Why do intelligent people have a hard time making friends?
Friends and family or in other words, social life is an integral part of our lives. From daily messaging/calls to weekend parties and vacations, we love spending time with other people with who we are comfortable. Most of us like meeting new people at social gatherings and making fruitful connections.
This can be treated in a generic sense until you start to analyze individuals in an isolated fashion. That’s when you’ll realize how different people evaluate and respond to the same stimulus of social interaction. You might’ve observed that people who are intelligent have a totally different way of interacting with others around them.
Do note that intelligence, in the context of this blog, doesn’t necessarily correspond to socially accepted parameters like GPA, net annual income, qualifications, etc. Rather its more about how someone possesses the ability to learn/understand new things, deal with difficult situations and think profoundly about something meaningful.
The fact you decided to read this blog implies that either you relate to the title and/or want to find out the answer to this question. Before scrolling down, take a moment and ponder on what can be the possible reasons the intelligent ones behave differently in social scenarios.
Now let’s see how accurate you are. Below are some explanations based on behavioral facts associated with people having above-average intelligence.
Intelligent people implicitly follow this statement — “You’re the average of the 5 people you spend your time with”. They’re selective in terms of who they let into their lives since they can anticipate the impact of doing this. In general, the intelligent ones don’t allow those who, they believe, can hold them back in one way or the other. Once in a while, they might hang out with everyone, but this doesn’t go on for long.
They prefer listening over talking
We’ve come across several posts on social media and Ted talks explaining the benefits of listening or how to become an active listener. People with above-average intelligence always look out for learning opportunities in order for them to grow. Now it's natural for someone to listen to things they’re interested in. Meaningless discussions and gossip are clear red flags for them. In fact, these individuals usually remain inactive in the initial phase of the conversation during which they try to observe others and understand their thought processes. At the end of this, they know what to do. ;)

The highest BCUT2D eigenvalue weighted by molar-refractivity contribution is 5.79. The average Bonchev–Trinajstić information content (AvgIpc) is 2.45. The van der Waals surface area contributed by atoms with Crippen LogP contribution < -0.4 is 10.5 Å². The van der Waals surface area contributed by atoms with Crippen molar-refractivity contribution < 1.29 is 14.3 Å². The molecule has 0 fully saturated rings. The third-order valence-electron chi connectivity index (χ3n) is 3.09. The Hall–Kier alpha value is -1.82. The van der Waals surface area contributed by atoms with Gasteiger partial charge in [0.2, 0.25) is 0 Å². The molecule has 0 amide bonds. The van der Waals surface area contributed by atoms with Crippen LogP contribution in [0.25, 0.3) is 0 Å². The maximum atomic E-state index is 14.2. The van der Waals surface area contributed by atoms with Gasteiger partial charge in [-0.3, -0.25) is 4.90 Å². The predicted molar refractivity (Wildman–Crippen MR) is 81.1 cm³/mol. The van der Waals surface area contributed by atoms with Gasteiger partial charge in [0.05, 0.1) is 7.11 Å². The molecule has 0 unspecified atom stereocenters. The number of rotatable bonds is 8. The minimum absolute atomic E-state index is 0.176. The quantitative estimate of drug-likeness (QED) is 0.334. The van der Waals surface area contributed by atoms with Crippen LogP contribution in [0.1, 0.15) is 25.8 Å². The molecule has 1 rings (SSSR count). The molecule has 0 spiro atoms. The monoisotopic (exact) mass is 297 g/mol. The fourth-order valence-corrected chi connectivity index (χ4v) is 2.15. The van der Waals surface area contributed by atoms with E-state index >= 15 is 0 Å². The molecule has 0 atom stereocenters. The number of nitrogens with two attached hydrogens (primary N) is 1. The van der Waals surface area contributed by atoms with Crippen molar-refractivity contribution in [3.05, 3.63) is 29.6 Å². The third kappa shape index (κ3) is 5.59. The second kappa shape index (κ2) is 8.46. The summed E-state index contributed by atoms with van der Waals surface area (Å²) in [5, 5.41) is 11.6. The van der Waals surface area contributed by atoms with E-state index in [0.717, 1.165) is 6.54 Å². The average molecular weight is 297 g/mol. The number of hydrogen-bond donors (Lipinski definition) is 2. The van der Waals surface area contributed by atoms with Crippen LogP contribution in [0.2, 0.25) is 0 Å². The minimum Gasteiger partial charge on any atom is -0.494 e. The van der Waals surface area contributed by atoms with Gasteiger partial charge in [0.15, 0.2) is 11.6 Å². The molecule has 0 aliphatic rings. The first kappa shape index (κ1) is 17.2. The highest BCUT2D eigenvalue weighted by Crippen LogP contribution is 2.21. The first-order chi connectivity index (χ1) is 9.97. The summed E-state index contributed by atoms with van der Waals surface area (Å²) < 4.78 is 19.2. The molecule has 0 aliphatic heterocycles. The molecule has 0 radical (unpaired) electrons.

They lack FOMO!
One of the most interesting traits of this class of people is that they aren’t bothered by trending things every now and then. They don’t lack content with what they do and as a result, these individuals don’t feel the urge to go out of their way to catch up to the trend. This doesn't imply that they don’t keep themselves up-to-date with society. Rather they don’t let FOMO drive their actions.
They have long-term goals
Smart individuals are driven by their desires to do something meaningful such as discovering their passion, creating their own business, exploring their hobbies, and more. They usually have a long-term goal associated with their plans and they orient their action vectors to help them in achieving the same. More often than not, they prefer to hang out with a couple of friends for ideation instead of heavy drinking followed by a hangover the next day.
Let’s look at this from a scientific perspective.
In their paper published in the British Journal of Psychology, Norman Li and Satoshi K. demonstrated why highly intelligent people experience lower levels of satisfaction due to high-frequency social interactions. Their explanation is based on evolutionary biology indicating the development of intelligence in humans to solve the challenges they might encounter.
In order to solve problems, we need time and space to think about the solution which becomes easier in isolation. This behavior led to changes in the brain over time. The author’s findings have been explained by referring to the “savanna theory of happiness” which highlights that most of the evolution of the human brain occurred when they inhabited the savannas. This is where humans lived in small groups and it was rare to meet strangers. As a result, the tendency to think deeply about the issues of the day without much assistance grew stronger.
In a nutshell, I’d say intelligent people subconsciously resonate with the proverb — “Birds of the same feather flock together.” It’s not that they don’t value friendship, they appreciate it profoundly. They don’t have a hankering for quick dopamine, which is usually the case with most humans out there. Logically, having a ton of friends doesn’t make sense to them until and unless they’re valuable to each other. They tend to optimize for quality over quantity!
Just to be clear, the mathematical rule of double implication isn’t applicable in this case. For instance, it’s a fact that intelligent people prefer solitude and tend to exhibit introvert-like characteristics. But the converse isn't necessarily true always.
If you believe you’re intelligent, I’m pretty sure you must have agreed to a lot of words I have written in this blog. And now you know why you might not enjoy partying every weekend and prefer serenity and solitude over the former.
If not, then at least, you might know someone who tends to express himself/herself in the above-mentioned ways.
Well, whichever it is, I really hope you enjoyed reading this. Your taps on “claps” and the follow button encourage me to continue writing. :)
Lastly, as always, I’m open to feedback and the comment section’s all yours!
Stay safe, and keep smiling!
My website: Keshav Bagri.